The ASRock Rack 4U36L6E-MILAN2/2T is a 4U rack server with support for two AMD EPYC CPUs, 36 3.5″ bays (4 of which can be used with NVMe SSDs), two 2.5″ NVMe boot drive bays and a pair of M.2 slots on the board for good measure. With this much compute and storage potential, this server can take on a variety of personas, from a traditional high-density storage server to a mixed-use virtualization box.
The ASRock Rack 4U36L6E-MILAN2/2T is a 4U rack server with support for two AMD EPYC CPUs, 36 3.5″ Bays (4 of which can be used with NVMe SSDs), two 2.5″ NVMe boot drive bays and a pair of M.2 slots on the board for good measure. With this much compute and storage potential, this server can take on a variety of personas, from a traditional high-density storage server to a mixed-use virtualization box.
We’ve been working with ASRock Rack quite a bit lately and recently did a deep dive into their new midrange SMB server. That 2U server sported an Intel Xeon Scalable Processor and offered a highly flexible build in a 12-bay chassis with optional NVMe bays. Where the 2U server addressed a variety of typical use cases, the 4U AMD server, reviewed here, elevates the power and density to another level.
With so much storage and the ability to accelerate workloads with NVMe SSDs, the 4U36L6E-MILAN2/2T will fit a variety of likely use cases. Service providers will opt to fill all of these bays from the outset, using some of the flash to accelerate HDD-based workloads. On the other hand, SMBs with a growing data footprint can start partially filled, use the NVMe bays for high-performance applications needs, and expand storage as business demands change. Either way, ASRock Rack customers will appreciate the flexibility available on this server.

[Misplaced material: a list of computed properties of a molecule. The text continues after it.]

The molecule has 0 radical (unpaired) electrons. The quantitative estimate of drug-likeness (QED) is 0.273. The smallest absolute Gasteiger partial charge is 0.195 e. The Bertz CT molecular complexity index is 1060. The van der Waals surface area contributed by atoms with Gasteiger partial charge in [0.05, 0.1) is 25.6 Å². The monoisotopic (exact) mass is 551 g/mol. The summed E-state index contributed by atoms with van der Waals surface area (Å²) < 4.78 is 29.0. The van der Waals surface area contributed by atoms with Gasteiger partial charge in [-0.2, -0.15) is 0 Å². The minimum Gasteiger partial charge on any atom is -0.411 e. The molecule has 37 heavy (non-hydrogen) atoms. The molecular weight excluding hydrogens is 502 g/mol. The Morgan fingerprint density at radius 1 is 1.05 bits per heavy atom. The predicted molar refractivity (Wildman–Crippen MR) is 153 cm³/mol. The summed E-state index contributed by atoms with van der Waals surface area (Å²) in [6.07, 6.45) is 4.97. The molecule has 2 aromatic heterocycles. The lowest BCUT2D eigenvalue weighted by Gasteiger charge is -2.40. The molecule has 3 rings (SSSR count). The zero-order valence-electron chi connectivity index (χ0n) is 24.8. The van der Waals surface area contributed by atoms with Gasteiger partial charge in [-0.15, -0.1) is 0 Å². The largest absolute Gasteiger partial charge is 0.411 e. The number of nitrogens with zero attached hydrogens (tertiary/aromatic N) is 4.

In our case, we focused on a virtualized environment with VMware ESXi. Users can just as easily leverage Hyper-V, Proxmox, or other hypervisors that fit in their environments. Or, forgo the hypervisor entirely and leverage a software-defined solution like TrueNAS, OpenStack, OpenShift, or Cloudian to solve more specific needs. The advantage of any of these options is massive when you factor in the compute potential of the AMD EPYC Gen3 CPUs, offering a combined 128 cores in some configurations.
ASRock Rack 4U36L6E-MILAN2/2T Hardware Overview